What Hubble saw was a mix of light amplification and warping. Just the fact that it was heavy enough to produce a microlensing effect, however, was insufficient to show that the heavy object in front of the star was a black hole. Sahu and his colleagues examined the lens’s light level to rule out any more possible microlens sources. None were discovered, which would have been the case if a different object—like a brown dwarf—had been the source of the lens. Furthermore, the lensing effect must last long enough to indicate a very deep gravity well. The first event in 2011 lasted 300 days, which was long enough to identify a black hole with a mass that is around 7.1 times greater than the sun.
With that weight estimate, scientists were also able to estimate how fast the black hole was moving and came up with around 45 kilometers per second – much faster than the stars surrounding it in that area of the Milky Way. Such a speed differential also points to a potential source of the black hole itself – an explosion from a supermassive star probably both created the black hole and kicked it on its way. Sahu estimates the event happened around 100 million years ago, but it is hard to tell as there is no clear, traceable path to where the black hole came from.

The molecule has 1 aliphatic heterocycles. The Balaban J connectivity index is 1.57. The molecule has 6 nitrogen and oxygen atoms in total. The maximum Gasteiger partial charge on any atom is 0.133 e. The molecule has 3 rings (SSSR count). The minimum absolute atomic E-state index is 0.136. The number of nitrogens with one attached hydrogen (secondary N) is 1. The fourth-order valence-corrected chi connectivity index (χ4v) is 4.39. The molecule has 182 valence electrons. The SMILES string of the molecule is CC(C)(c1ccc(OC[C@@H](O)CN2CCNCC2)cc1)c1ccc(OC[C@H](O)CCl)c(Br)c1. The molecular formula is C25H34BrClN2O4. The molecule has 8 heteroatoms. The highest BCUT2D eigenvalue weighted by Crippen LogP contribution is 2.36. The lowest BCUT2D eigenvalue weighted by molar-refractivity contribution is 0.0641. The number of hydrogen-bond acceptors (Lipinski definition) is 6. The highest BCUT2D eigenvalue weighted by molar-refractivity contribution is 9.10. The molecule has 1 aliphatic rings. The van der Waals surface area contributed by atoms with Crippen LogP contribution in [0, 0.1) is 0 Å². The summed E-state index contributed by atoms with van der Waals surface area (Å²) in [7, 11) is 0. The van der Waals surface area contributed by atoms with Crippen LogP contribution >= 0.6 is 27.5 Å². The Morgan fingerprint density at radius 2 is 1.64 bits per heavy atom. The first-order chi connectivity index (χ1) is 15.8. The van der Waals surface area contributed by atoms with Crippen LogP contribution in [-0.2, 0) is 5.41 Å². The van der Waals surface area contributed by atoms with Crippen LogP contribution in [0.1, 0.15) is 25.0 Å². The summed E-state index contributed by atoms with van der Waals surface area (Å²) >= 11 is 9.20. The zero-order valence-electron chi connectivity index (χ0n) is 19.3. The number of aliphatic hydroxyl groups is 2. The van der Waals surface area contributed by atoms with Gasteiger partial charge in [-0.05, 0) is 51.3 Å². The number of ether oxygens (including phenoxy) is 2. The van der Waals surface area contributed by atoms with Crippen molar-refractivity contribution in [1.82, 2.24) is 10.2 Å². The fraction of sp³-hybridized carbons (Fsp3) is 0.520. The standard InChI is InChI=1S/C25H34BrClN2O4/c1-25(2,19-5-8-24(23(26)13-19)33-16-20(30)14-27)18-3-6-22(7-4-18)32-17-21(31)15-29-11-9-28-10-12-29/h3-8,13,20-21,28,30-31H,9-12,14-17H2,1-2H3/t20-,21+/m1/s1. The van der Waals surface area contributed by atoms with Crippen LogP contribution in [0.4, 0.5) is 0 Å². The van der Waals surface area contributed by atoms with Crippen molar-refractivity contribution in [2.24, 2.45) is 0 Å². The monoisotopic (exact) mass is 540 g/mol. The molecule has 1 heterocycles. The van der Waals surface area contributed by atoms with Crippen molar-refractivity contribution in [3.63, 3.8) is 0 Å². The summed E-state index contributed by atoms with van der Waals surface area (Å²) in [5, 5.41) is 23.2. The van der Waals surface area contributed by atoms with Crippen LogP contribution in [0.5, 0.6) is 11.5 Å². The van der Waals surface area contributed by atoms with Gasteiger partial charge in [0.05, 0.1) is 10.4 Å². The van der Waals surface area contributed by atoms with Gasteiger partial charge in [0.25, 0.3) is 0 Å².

Even without that clear, traceable path, scientists have now definitively found something they have long sought, and they won’t be alone in doing so. Several all-sky surveys are popping up soon that will help scientists consistently scan the skies for events like that in June 2011, and they will most likely find plenty more. That isn’t to say that any of these hard-to-see masses of gravity will prove a threat to Earth, but the more we leverage new techniques like microlensing, the more likely we are to find any that eventually might be.
Adapted from an article originally published on Universe Today.
All Sky is Fine. However…..